64 APPENDIX A WAKHI LANGUAGE MAPS Figure A 1. Kyrgyzstan and Tajikistan language map [Reprinted with permission from Lewis, M. Paul (ed.). 2009. Ethnologue, 16th edition. Dallas : SIL International Online version: http://www.ethnologue.com.]

PAGE 65

65 Figure A 2. Afghanistan language map [Reprin ted with permission from Lewis, M. Paul (ed.). 2009. Ethnologue, 16th edition. Dallas: SIL International. Online version: http://www.ethnologue.com.]

PAGE 66

66 Figure A 3. Northern Pakistan language map [Reprinted with permission from Lewis, M. Paul (ed.). 2009. Ethnologue, 16th edition. Dallas: SIL International. Online version: http://www.ethnologue.com.]

PAGE 67

67 REFERENCES A NAGNOSTOPOULOU E LENA 2007. Clitic doubling. The Blackwell Companion to Syntax ed. by M. Everaert and H. van Riem sdijk, 519 581. Malden, MA: Blackwell Publishing. A NDERSON S TEPHEN R 1992. A Morphous Morphology Cambridge: Cambridge University Press. A NDERSON S TEPHEN R 1993. Wackernagel's revenge. Language 69.68 98. A NDERSON S TEPHEN R 1996. How to put your cliti cs in their place, or why the best account of second position phenomena may be something like the optimal one. The Linguistic Review 13.165 191. B ACKSTROM P ETER C 2009. Grammar sketch for Gojal Wakhi. Dallas, TX, MS B ARIE A MANDA E LIZABETH 2009. Explor ing cleft sentences and other aspects of Shugni syntax. Lexington KY: University of Kentucky thesis. Online: http://web.as.uky.edu/linguistics/shughni/Full Thesis.pdf Accessed o n December 27, 2010. B ASHIR E LENA 1986. Beyond split ergativity: Subject marking in Wakhi. Proceedings of the 22nd Regional Meeting (CLS 22) 14 35. Chicago: Chicago Linguistic Society. B ASHIR E LENA 2009. Wakhi. The Iranian Languages ed. by Gernot Win dfuhr, 825 862. New York: Routledge. B ELJKO 1995. Participle movement and second position cliticization in Serbo Croatian. Paper presented at Annual Meeting of the Linguistic Society of America, New Orleans. B ELJKO 2001. On the Nature of the Syntax Phonology Interface: C liticization and Related Phenomena Oxford: Elsevier. B ROWNE W AYLES 1975. Serbo Croatian enclitics for English speaking learners. Contrastive Analysis of English and Serbo Croatian ed. by R. Filipovic, 1:105 134. Zagrab: University of Zagreb. C YSOUW M I CHAEL 2004. Morphology in the wrong place: A survey of preposed enclitics. Morphology and its Demarcations ed. by Wolfgang U. Dressler. Amsterdam: John Benjamins. Online: http://www .taleshyar.com/Articles/418_cysouwMORPH.pdf Accessed on February 28, 2011.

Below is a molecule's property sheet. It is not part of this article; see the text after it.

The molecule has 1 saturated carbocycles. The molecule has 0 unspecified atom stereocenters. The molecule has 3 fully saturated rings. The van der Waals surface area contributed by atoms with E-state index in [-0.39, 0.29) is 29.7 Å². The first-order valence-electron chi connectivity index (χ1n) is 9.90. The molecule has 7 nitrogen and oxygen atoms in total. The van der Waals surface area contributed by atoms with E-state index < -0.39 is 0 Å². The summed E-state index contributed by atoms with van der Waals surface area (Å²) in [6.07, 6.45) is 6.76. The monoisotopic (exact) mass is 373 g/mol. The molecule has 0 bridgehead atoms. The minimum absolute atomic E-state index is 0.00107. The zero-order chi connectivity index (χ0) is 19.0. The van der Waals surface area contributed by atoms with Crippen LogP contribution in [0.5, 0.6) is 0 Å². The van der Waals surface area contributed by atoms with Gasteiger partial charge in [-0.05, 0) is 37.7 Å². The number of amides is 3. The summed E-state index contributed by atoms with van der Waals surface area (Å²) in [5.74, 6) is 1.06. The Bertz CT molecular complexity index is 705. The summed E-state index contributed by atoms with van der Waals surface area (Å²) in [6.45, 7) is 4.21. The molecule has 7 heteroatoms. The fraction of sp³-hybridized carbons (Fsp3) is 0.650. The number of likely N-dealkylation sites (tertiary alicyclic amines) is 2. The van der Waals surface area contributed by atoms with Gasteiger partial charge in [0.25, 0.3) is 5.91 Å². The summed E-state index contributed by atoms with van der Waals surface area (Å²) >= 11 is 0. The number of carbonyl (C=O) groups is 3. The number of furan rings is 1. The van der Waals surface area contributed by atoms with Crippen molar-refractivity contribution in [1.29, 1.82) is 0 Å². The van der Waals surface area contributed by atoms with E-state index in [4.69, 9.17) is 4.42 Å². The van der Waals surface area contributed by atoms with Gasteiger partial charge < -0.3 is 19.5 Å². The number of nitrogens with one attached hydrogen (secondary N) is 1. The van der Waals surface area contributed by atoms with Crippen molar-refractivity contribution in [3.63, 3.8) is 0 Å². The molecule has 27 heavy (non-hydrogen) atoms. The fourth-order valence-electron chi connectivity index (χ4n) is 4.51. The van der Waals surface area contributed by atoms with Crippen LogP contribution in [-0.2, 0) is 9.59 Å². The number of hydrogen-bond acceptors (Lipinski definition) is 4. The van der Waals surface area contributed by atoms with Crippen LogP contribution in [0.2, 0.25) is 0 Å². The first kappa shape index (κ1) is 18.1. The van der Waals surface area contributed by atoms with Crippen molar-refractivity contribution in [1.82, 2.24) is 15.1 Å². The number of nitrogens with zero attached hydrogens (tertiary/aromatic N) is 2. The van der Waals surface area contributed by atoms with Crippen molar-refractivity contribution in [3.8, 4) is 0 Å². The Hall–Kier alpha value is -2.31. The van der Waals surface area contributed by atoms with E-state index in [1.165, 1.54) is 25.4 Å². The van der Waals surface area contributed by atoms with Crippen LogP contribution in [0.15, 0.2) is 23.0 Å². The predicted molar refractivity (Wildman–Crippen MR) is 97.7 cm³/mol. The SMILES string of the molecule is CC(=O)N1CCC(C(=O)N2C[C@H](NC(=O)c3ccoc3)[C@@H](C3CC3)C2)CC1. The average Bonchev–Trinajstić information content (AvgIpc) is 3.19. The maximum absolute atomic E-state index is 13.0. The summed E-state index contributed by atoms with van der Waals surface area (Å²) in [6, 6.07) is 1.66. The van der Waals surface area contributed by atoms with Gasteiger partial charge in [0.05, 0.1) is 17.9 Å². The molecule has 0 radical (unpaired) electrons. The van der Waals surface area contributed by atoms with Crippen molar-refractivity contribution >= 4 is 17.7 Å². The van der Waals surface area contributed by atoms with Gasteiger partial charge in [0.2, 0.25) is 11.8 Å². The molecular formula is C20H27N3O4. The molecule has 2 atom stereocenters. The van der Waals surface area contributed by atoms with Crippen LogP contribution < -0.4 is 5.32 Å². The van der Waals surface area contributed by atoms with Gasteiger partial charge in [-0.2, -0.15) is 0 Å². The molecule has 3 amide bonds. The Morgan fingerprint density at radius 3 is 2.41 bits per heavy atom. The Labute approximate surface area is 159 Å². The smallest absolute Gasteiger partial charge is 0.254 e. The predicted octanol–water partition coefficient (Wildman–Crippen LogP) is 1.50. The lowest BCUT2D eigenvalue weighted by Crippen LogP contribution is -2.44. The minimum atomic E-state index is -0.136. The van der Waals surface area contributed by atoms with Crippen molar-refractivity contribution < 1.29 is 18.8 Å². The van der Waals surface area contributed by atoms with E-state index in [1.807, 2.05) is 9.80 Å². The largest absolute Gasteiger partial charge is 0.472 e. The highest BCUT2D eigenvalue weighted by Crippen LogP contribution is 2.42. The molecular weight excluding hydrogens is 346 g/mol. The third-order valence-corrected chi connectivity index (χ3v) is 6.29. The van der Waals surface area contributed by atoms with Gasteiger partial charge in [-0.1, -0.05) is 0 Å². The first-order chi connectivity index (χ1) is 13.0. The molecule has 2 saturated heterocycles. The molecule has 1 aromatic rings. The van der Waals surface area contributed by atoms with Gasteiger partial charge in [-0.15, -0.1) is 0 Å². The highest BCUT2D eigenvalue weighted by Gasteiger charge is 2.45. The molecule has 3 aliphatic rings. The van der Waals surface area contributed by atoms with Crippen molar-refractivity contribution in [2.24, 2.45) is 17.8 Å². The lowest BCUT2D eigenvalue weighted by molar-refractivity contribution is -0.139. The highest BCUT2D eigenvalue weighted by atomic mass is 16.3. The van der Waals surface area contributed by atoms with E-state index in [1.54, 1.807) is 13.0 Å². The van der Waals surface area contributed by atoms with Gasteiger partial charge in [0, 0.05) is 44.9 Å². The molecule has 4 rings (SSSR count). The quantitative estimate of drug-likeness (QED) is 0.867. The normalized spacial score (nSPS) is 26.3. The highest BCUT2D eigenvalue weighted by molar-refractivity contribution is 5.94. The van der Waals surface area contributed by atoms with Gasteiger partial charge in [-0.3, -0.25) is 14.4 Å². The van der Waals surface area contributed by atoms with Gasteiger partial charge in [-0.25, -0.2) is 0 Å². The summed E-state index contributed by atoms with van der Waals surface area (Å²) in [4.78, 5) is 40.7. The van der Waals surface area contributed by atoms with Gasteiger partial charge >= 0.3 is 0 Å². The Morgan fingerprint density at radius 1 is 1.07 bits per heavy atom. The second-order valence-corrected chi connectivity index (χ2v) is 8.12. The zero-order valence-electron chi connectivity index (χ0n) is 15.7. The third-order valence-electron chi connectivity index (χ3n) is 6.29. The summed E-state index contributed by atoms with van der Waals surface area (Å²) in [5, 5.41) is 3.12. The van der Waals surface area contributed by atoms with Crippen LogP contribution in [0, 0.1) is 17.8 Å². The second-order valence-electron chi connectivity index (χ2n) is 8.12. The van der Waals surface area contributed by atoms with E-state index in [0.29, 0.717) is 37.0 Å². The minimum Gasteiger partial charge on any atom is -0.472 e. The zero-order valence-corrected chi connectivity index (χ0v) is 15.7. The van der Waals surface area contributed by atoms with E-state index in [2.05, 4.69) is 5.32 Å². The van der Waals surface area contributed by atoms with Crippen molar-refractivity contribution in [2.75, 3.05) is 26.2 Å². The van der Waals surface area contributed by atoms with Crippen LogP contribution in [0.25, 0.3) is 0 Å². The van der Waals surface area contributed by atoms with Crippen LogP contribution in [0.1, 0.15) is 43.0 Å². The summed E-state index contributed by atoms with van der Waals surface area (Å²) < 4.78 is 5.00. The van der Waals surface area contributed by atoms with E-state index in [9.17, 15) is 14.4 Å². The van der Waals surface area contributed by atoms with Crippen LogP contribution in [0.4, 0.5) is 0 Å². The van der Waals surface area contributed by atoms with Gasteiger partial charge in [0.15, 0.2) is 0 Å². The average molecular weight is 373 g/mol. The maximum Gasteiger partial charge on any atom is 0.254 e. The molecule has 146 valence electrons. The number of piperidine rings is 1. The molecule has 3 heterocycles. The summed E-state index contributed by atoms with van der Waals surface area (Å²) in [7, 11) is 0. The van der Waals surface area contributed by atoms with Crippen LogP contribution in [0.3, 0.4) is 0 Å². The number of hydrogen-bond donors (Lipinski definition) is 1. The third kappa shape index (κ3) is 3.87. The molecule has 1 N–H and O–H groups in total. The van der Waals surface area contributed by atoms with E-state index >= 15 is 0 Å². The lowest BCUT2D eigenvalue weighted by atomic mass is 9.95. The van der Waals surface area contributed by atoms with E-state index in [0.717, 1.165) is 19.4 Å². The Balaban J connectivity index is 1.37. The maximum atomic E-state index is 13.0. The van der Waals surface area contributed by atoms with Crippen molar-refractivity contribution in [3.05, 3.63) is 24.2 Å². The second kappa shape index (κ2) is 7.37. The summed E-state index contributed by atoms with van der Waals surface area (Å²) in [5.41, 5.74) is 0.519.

PAGE 68